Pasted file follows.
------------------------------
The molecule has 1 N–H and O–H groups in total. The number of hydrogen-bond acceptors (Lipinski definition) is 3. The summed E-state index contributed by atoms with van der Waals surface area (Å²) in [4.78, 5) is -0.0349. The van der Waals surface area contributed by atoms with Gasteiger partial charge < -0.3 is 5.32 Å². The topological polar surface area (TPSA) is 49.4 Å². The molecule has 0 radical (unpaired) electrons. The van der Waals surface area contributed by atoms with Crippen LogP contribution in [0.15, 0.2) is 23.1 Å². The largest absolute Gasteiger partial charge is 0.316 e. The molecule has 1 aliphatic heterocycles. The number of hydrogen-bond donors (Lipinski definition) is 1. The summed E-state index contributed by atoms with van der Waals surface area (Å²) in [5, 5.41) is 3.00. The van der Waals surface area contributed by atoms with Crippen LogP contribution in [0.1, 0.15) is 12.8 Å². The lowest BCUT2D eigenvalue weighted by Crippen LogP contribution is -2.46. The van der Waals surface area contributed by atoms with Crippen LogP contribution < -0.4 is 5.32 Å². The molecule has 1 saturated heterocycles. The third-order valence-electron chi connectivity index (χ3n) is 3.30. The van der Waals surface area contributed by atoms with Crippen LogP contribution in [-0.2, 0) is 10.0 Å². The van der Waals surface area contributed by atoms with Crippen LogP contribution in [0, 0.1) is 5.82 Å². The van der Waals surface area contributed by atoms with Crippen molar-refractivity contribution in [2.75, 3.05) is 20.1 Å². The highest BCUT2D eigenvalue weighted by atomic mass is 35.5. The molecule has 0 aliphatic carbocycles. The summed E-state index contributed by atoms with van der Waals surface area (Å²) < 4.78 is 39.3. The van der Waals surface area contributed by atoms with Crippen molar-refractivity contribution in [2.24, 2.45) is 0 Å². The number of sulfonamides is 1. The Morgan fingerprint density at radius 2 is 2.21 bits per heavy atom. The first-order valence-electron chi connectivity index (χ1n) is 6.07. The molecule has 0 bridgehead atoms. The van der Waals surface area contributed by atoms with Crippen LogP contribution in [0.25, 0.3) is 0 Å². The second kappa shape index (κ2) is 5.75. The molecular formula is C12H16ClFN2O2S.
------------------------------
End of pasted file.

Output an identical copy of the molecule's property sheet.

The molecule has 1 N–H and O–H groups in total. The number of hydrogen-bond acceptors (Lipinski definition) is 3. The summed E-state index contributed by atoms with van der Waals surface area (Å²) in [4.78, 5) is -0.0349. The van der Waals surface area contributed by atoms with Gasteiger partial charge < -0.3 is 5.32 Å². The topological polar surface area (TPSA) is 49.4 Å². The molecule has 0 radical (unpaired) electrons. The van der Waals surface area contributed by atoms with Crippen LogP contribution in [0.15, 0.2) is 23.1 Å². The largest absolute Gasteiger partial charge is 0.316 e. The molecule has 1 aliphatic heterocycles. The number of hydrogen-bond donors (Lipinski definition) is 1. The summed E-state index contributed by atoms with van der Waals surface area (Å²) in [5, 5.41) is 3.00. The van der Waals surface area contributed by atoms with Crippen LogP contribution in [0.1, 0.15) is 12.8 Å². The lowest BCUT2D eigenvalue weighted by Crippen LogP contribution is -2.46. The van der Waals surface area contributed by atoms with Crippen LogP contribution < -0.4 is 5.32 Å². The molecule has 1 saturated heterocycles. The third-order valence-electron chi connectivity index (χ3n) is 3.30. The van der Waals surface area contributed by atoms with Crippen LogP contribution in [-0.2, 0) is 10.0 Å². The van der Waals surface area contributed by atoms with Crippen LogP contribution in [0, 0.1) is 5.82 Å². The van der Waals surface area contributed by atoms with Crippen molar-refractivity contribution in [2.75, 3.05) is 20.1 Å². The highest BCUT2D eigenvalue weighted by atomic mass is 35.5. The molecule has 0 aliphatic carbocycles. The summed E-state index contributed by atoms with van der Waals surface area (Å²) < 4.78 is 39.3. The van der Waals surface area contributed by atoms with Crippen molar-refractivity contribution in [2.24, 2.45) is 0 Å². The number of sulfonamides is 1. The Morgan fingerprint density at radius 2 is 2.21 bits per heavy atom. The first-order valence-electron chi connectivity index (χ1n) is 6.07. The molecule has 0 bridgehead atoms. The van der Waals surface area contributed by atoms with Crippen LogP contribution in [0.25, 0.3) is 0 Å². The second kappa shape index (κ2) is 5.75. The molecular formula is C12H16ClFN2O2S.